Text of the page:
The instant her posterior landed on top of her fists; Elizabeth pushed harder. Grunting from effort and agony, she gripped a handful of wisp-thin embroidered netting and the heavier printed fabric of the gown bunched beneath her. Beads of moisture dampened her temples; her stomach churned from the misery. Swallowing the bile threatening the back of her throat, Elizabeth bent to the task, pushing and sliding until the fabric ripped to shreds under her slippers. Finally, her bottom bounced down off her fists where they currently rested under her thighs. Tears streamed down her cheeks as she wiggled her tortured hands out from underneath of her.

She stretched her arms in front of her as far as the ropes at her wrist allowed. Blessed relief made her sigh when the tendons and muscles surrounding her shoulders and neck relaxed. Despite wiggling her fingers in front of her face and not seeing them, Elizabeth wanted to crow her victory. Instead, she breathed in and out until the nausea passed and the galloping of her heart calmed.

In an attitude suspiciously mirroring something her mother and two silliest sisters would have done; she mourned the ruin of her gown. It was the finest garment she had ever worn. Hours upon hours had been spent forming the Van Dyke points at the hem of her skirt, sleeves, and bodice. In an oddity of mind, Elizabeth mourned the waste of days of intense labor more than her present situation. Briefly.

Shaking off the thought, and uncaring whether her unknown companion witnessed her unladylike actions, she lifted her shredded hem until she could reach the knots binding her ankles. Her tied hands and the movement of their mode of transport increased the difficulty of the task. As she tugged and twisted the hemp rope, several factors settled in her mind. There were no bumps typical of a ride in a carriage which indicated the rocking back and forth meant they were on a boat of some sort. She had no pelisse. Cautiously touching the fine heavily woven silk of the garment worn by the man alongside her, she discovered he wore no greatcoat as well. She had on her dancing slippers not her walking boots. Her stockings were intricately woven, unlike the knitted wool she typically wore at the approach of December. The only gown she owned with an overlay was newly made and worn once, at the ball their new neighbor, Mr. Charles Bingley, had given at his estate, Netherfield Park.

Oh, good Lord! As the events of that night clarified, Elizabeth recalled where she had last worn that gown and smelled sandalwood. Mr. Darcy! She was sharing what she concluded was a ship’s bunk with Mr. Fitzwilliam Darcy of Pemberley in Derbyshire. Aghast, Elizabeth intensified her efforts to free her lower limbs. A million unanswerable questions flooded her brain, all beginning with how, who, what, where, when, and why.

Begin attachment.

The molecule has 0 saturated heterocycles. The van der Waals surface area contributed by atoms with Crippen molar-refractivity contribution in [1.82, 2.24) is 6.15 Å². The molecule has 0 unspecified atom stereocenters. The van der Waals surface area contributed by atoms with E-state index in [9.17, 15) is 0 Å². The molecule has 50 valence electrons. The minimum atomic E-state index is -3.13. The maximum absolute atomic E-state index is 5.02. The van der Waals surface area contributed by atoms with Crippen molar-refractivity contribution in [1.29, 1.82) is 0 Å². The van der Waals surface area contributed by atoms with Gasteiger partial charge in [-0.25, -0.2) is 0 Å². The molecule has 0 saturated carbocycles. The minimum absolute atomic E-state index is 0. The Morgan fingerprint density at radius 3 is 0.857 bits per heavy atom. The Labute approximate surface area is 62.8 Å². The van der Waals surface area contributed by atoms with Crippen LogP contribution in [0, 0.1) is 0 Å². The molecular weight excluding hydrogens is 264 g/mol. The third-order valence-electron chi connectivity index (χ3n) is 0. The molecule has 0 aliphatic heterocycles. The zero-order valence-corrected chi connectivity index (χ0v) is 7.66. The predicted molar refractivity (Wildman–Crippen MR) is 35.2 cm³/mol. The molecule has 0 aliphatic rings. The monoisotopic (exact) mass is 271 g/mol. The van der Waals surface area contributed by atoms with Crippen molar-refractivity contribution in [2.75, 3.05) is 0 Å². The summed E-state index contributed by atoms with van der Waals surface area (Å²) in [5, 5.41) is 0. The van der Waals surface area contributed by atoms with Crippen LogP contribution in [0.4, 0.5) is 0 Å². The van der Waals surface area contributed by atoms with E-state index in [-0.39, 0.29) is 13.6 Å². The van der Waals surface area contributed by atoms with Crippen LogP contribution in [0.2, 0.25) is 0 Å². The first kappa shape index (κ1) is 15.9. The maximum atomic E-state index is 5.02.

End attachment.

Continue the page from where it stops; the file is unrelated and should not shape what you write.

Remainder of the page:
Her family had been at the Netherfield ball. Elizabeth and her sisters had looked forward to attending for two whole weeks since Mr. Bingley and his supercilious sisters had personally traveled the three miles between their estates to hand-deliver the invitation. New gowns had been procured, along with matching ribbons and shoe roses for all five Bennet daughters. Their mother had even convinced her spouse of the necessity of a new garment. Thus, it was a polished group who had ascended the steps under the front portico of the grand edifice on the twenty-sixth day of November in the year of our Lord, 1811—a Tuesday.

Elizabeth had arrived at Netherfield Park half excited and half in dread. Her ungainly cousin, Mr. William Collins, had earlier requested her company for the first set. She suspected his uncoordinated movements on the dance floor would mirror his uneven gait. Before the first notes of the chorus began, she was proven correct as her toes sorely testified.

Her only hope for salvaging her evening rested on the broad shoulders of Mr. George Wickham. A charming man with a handsome presence, he had sought out her company at every gathering they had attended in the month since the militia’s arrival in Hertfordshire. She knew he would be in attendance; he had promised her the supper dance the day prior to the ball. Smiling his beatific smile and moving with skill and finesse at the small gatherings they had already attended, Elizabeth dreamed of how they would glide across the floor of a splendidly decorated ballroom. Thus, she had given special attention to her looks in hopes of capturing and holding Mr. Wickham’s notice for the entire evening. Perhaps they would dance more than once. She sighed.

Such a disappointment! Stuffy, antagonistic Mr. Darcy’s being at Netherfield Park made it too difficult for his sworn enemy, Mr. Wickham, to attend.

Worse yet, was Mr. Darcy’s request; Elizabeth was unable to escape dancing with him for a full thirty minutes. He was a terrible man, a veritable monster dressed in fine clothing. Where he was bereft of pleasant personality traits, he possessed an abundance of wealth and status—an unequal exchange in her opinion. Despite being the most attractive man of her acquaintance on a purely physical level, his assets failed to appeal or impress Elizabeth at all. She loathed him—despised him with a vigor she had never felt towards another human being. In truth, he was the last man on earth with whom she wanted to stand up. Nonetheless, the rules of propriety and common manners were clear. To refuse him would have kept her from enjoying the rest of the evening. How much she resented Mr. Darcy!